DNAInfo has a story about two proposed developments across the street from each other on Diversey, the border between Lincoln Park and Lakeview, and only a few blocks from the lakefront park. One would have 50 units, the other 78. Some residents aren’t pleased:
“Traffic’s going to be horrendous,” said Cheryl Cornell, who’s lived in the area for 33 years. “You’re putting 50 units where none existed. They’re going to put 78 units where none existed. … That area is horribly congested already. Just drive down Diversey on a weekend. It’s scary.”
The “50 units where none existed” line made me think: I bet Ms. Cornell’s neighborhood actually has fewer housing units now than when she moved in. And I bet it’ll still have fewer units, even if they build 128 “where none existed.”
So I went to the numbers. Story checks out:
And what about population? Is the neighborhood pushing towards unprecedented density?
For reference, here is the area in question:
So no. Since 1980, the neighborhood has actually lost roughly 800 housing units – or about 3% of the total – and its population has declined by about 1,600 people, or a bit over 4%. If we moved the start date back – to 1960, say, or 1950 – the decline would almost certainly be more dramatic.*
In conclusion, the idea that building 128 housing units on Diversey would be pushing the envelope into uncharted territories of congestion is simply a lie. In fact, the area was notably denser within very recent memory. And, of course, in the interim, the demand to live in this area has skyrocketed; median income family income is now well over $100,000 a year, or more than twice – and pushing three times – the metropolitan area average. Housing costs are correspondingly high. And Chicago’s housing policy has led to a situation in which fewer people are allowed to live there. Dear alderman, who have the power to approve this and other housing projects (and, while we’re at it, a rational inclusionary zoning ordinance): fix it, please.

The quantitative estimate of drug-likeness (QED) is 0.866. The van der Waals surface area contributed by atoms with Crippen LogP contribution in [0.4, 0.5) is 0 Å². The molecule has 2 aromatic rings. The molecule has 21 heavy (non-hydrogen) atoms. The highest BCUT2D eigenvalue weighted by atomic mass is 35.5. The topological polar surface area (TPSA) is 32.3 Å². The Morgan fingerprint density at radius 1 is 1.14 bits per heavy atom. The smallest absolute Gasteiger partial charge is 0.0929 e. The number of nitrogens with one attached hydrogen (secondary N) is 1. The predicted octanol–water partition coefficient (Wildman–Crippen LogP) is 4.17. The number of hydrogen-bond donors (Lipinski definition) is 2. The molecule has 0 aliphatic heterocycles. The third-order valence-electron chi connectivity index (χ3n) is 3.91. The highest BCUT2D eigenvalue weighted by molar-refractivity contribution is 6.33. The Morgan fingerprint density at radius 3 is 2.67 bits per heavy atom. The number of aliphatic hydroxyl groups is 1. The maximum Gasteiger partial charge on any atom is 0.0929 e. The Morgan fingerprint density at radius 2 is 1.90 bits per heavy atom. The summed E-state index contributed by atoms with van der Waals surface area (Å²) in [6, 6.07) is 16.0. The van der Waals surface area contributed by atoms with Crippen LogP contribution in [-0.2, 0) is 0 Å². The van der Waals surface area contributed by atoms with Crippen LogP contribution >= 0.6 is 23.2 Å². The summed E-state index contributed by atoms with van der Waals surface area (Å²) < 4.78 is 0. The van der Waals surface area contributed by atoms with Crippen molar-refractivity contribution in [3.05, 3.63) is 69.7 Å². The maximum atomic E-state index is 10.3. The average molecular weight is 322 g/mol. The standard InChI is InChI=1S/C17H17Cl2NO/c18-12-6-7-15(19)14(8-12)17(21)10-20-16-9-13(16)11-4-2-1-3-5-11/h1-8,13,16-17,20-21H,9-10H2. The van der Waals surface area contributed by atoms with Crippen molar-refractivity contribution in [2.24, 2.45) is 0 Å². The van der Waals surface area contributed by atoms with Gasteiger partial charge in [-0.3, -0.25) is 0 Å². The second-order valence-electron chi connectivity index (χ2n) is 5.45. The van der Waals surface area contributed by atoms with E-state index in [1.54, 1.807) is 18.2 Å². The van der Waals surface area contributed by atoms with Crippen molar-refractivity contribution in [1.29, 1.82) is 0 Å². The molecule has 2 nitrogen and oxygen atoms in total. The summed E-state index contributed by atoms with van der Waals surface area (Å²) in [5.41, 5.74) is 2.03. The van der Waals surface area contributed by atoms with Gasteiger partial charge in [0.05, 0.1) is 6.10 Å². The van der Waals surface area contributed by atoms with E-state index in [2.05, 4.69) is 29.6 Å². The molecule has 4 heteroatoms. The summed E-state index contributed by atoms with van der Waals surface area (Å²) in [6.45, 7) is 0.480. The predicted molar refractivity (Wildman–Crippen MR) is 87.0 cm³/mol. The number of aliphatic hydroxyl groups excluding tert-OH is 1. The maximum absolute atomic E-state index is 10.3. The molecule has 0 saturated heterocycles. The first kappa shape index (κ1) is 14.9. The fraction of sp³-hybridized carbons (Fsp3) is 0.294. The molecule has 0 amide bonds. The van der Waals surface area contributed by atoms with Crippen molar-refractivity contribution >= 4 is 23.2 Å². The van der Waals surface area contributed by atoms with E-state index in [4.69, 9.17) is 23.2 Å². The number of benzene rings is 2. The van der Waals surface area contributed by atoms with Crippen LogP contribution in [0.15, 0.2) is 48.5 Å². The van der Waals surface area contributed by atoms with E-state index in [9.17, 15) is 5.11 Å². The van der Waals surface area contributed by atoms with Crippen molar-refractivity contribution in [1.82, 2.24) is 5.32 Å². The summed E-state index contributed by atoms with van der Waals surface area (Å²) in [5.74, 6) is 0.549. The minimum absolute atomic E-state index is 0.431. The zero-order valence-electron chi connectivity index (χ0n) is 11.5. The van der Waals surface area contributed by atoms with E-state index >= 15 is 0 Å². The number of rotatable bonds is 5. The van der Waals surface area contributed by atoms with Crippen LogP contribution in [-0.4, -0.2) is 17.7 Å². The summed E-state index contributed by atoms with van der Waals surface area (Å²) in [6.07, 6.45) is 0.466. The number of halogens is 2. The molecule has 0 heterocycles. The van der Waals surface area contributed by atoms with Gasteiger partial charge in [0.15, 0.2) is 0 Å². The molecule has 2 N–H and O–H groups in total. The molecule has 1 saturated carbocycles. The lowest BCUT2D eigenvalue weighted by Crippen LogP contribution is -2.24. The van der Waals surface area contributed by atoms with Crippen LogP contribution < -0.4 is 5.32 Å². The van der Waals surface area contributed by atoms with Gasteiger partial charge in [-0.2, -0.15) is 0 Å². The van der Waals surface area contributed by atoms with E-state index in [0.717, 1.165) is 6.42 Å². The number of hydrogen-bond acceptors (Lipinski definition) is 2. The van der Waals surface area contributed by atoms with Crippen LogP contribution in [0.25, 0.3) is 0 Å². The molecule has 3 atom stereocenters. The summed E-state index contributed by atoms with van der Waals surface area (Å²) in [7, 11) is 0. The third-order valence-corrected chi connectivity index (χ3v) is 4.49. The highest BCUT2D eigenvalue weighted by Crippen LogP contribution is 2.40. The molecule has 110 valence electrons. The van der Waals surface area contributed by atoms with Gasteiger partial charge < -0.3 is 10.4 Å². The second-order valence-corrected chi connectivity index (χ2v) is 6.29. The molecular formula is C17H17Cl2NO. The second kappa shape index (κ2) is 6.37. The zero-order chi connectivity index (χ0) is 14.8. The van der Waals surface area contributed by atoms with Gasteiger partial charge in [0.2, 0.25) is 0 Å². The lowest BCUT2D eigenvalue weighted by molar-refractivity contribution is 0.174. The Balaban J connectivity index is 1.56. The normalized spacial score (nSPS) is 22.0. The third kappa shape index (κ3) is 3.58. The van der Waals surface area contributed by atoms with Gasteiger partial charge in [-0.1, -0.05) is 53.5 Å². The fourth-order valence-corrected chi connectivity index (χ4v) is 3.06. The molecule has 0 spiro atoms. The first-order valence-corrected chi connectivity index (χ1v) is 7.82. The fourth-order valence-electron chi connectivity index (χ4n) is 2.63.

* Why did it decline? The longer answer is you should read this. But the basic story is that Chicago has laws that prohibit buildings over a certain density all over town; in fact, they generally prohibit anything denser than what’s already there. As a result, when buildings get redeveloped, they’re usually either built at the same density as before – a two-flat replaced by a two-flat, for example – or at a lower density – a two-flat replaced by a mansion. That makes the total number of housing units fall, which also makes population fall. On top of that, over time people have been taking up more space – instead of a five-person family in a two-bedroom, you get a three-person family, or a childless couple – and so population often declines even if the number of units hasn’t. To make up for that space issue, the city would have to let people build more. But it doesn’t.